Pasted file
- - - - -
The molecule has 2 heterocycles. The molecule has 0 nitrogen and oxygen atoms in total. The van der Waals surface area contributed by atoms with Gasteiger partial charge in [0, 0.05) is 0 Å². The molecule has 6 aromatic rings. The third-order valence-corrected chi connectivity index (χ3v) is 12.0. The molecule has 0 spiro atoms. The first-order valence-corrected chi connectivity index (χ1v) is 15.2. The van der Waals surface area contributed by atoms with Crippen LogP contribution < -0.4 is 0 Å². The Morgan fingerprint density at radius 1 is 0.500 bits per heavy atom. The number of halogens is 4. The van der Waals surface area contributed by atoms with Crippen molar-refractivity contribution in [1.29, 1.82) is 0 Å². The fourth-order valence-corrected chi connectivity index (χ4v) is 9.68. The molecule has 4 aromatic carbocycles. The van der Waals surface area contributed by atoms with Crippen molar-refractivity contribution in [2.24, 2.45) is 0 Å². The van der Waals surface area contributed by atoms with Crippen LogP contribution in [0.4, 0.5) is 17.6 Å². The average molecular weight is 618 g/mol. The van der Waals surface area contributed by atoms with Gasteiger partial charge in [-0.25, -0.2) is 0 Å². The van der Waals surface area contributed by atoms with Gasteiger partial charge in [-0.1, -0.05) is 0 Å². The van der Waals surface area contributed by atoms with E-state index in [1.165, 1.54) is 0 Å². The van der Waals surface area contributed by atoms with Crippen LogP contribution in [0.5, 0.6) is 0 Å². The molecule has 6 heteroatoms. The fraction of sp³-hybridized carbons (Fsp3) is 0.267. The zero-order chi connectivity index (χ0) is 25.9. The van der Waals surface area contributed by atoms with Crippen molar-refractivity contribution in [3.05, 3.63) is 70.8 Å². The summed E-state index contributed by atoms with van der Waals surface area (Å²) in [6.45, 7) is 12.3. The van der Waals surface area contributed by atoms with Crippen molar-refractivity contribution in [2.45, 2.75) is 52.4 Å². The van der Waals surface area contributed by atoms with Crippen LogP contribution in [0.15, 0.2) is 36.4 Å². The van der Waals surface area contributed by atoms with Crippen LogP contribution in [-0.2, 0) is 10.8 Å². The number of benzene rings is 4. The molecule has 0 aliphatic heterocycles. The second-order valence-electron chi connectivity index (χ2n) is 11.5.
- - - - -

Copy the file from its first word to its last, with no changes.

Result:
The molecule has 2 heterocycles. The molecule has 0 nitrogen and oxygen atoms in total. The van der Waals surface area contributed by atoms with Gasteiger partial charge in [0, 0.05) is 0 Å². The molecule has 6 aromatic rings. The third-order valence-corrected chi connectivity index (χ3v) is 12.0. The molecule has 0 spiro atoms. The first-order valence-corrected chi connectivity index (χ1v) is 15.2. The van der Waals surface area contributed by atoms with Crippen LogP contribution < -0.4 is 0 Å². The Morgan fingerprint density at radius 1 is 0.500 bits per heavy atom. The number of halogens is 4. The van der Waals surface area contributed by atoms with Crippen molar-refractivity contribution in [1.29, 1.82) is 0 Å². The fourth-order valence-corrected chi connectivity index (χ4v) is 9.68. The molecule has 4 aromatic carbocycles. The van der Waals surface area contributed by atoms with Crippen molar-refractivity contribution in [2.24, 2.45) is 0 Å². The van der Waals surface area contributed by atoms with Crippen LogP contribution in [0.4, 0.5) is 17.6 Å². The average molecular weight is 618 g/mol. The van der Waals surface area contributed by atoms with Gasteiger partial charge in [-0.25, -0.2) is 0 Å². The van der Waals surface area contributed by atoms with Gasteiger partial charge in [-0.1, -0.05) is 0 Å². The van der Waals surface area contributed by atoms with E-state index in [1.165, 1.54) is 0 Å². The van der Waals surface area contributed by atoms with Crippen LogP contribution in [0.5, 0.6) is 0 Å². The molecule has 6 heteroatoms. The fraction of sp³-hybridized carbons (Fsp3) is 0.267. The zero-order chi connectivity index (χ0) is 25.9. The van der Waals surface area contributed by atoms with Crippen molar-refractivity contribution in [3.05, 3.63) is 70.8 Å². The summed E-state index contributed by atoms with van der Waals surface area (Å²) in [6.45, 7) is 12.3. The van der Waals surface area contributed by atoms with Crippen molar-refractivity contribution in [2.45, 2.75) is 52.4 Å². The van der Waals surface area contributed by atoms with Crippen LogP contribution in [0.15, 0.2) is 36.4 Å². The van der Waals surface area contributed by atoms with Crippen LogP contribution in [-0.2, 0) is 10.8 Å². The number of benzene rings is 4. The molecule has 0 aliphatic heterocycles. The second-order valence-electron chi connectivity index (χ2n) is 11.5.